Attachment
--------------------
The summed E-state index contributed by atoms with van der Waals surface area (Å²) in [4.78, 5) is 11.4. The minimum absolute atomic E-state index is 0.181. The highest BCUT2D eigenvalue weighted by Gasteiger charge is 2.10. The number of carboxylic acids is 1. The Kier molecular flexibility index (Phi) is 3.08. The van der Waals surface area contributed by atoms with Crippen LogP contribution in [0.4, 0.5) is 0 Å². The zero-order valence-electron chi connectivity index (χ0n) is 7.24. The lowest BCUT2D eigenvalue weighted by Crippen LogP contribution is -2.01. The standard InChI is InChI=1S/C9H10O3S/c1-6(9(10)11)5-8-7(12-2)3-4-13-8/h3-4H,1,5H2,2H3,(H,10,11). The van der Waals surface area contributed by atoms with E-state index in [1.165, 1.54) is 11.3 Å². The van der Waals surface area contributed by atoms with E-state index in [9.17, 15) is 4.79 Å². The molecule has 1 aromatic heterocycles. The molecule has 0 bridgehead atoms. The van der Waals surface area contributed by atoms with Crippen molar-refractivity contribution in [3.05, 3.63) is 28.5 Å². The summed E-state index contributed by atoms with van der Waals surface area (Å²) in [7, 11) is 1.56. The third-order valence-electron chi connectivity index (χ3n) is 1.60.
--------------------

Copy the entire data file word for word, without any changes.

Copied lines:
The summed E-state index contributed by atoms with van der Waals surface area (Å²) in [4.78, 5) is 11.4. The minimum absolute atomic E-state index is 0.181. The highest BCUT2D eigenvalue weighted by Gasteiger charge is 2.10. The number of carboxylic acids is 1. The Kier molecular flexibility index (Phi) is 3.08. The van der Waals surface area contributed by atoms with Crippen LogP contribution in [0.4, 0.5) is 0 Å². The zero-order valence-electron chi connectivity index (χ0n) is 7.24. The lowest BCUT2D eigenvalue weighted by Crippen LogP contribution is -2.01. The standard InChI is InChI=1S/C9H10O3S/c1-6(9(10)11)5-8-7(12-2)3-4-13-8/h3-4H,1,5H2,2H3,(H,10,11). The van der Waals surface area contributed by atoms with E-state index in [1.165, 1.54) is 11.3 Å². The van der Waals surface area contributed by atoms with E-state index in [9.17, 15) is 4.79 Å². The molecule has 1 aromatic heterocycles. The molecule has 0 bridgehead atoms. The van der Waals surface area contributed by atoms with Crippen molar-refractivity contribution in [3.05, 3.63) is 28.5 Å². The summed E-state index contributed by atoms with van der Waals surface area (Å²) in [7, 11) is 1.56. The third-order valence-electron chi connectivity index (χ3n) is 1.60.